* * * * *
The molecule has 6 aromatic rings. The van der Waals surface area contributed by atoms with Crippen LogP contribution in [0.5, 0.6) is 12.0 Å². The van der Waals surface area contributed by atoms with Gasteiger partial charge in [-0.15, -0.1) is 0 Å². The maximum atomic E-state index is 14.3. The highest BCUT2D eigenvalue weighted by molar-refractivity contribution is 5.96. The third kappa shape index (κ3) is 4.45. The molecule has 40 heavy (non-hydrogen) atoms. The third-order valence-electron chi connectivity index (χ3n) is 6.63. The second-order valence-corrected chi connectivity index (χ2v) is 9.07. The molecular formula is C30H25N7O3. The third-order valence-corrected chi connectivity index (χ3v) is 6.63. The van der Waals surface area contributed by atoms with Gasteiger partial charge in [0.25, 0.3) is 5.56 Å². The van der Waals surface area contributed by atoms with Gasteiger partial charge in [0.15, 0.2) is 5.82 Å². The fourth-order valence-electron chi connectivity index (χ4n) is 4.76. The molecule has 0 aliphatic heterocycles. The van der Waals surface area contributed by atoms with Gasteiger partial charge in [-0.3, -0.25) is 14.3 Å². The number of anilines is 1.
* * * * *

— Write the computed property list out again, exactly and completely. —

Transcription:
The molecule has 6 aromatic rings. The van der Waals surface area contributed by atoms with Crippen LogP contribution in [0.5, 0.6) is 12.0 Å². The van der Waals surface area contributed by atoms with Gasteiger partial charge in [-0.15, -0.1) is 0 Å². The maximum atomic E-state index is 14.3. The highest BCUT2D eigenvalue weighted by molar-refractivity contribution is 5.96. The third kappa shape index (κ3) is 4.45. The molecule has 40 heavy (non-hydrogen) atoms. The third-order valence-electron chi connectivity index (χ3n) is 6.63. The second-order valence-corrected chi connectivity index (χ2v) is 9.07. The molecular formula is C30H25N7O3. The third-order valence-corrected chi connectivity index (χ3v) is 6.63. The van der Waals surface area contributed by atoms with Gasteiger partial charge in [0.25, 0.3) is 5.56 Å². The van der Waals surface area contributed by atoms with Gasteiger partial charge in [0.15, 0.2) is 5.82 Å². The fourth-order valence-electron chi connectivity index (χ4n) is 4.76. The molecule has 0 aliphatic heterocycles. The van der Waals surface area contributed by atoms with Gasteiger partial charge in [-0.3, -0.25) is 14.3 Å². The number of anilines is 1.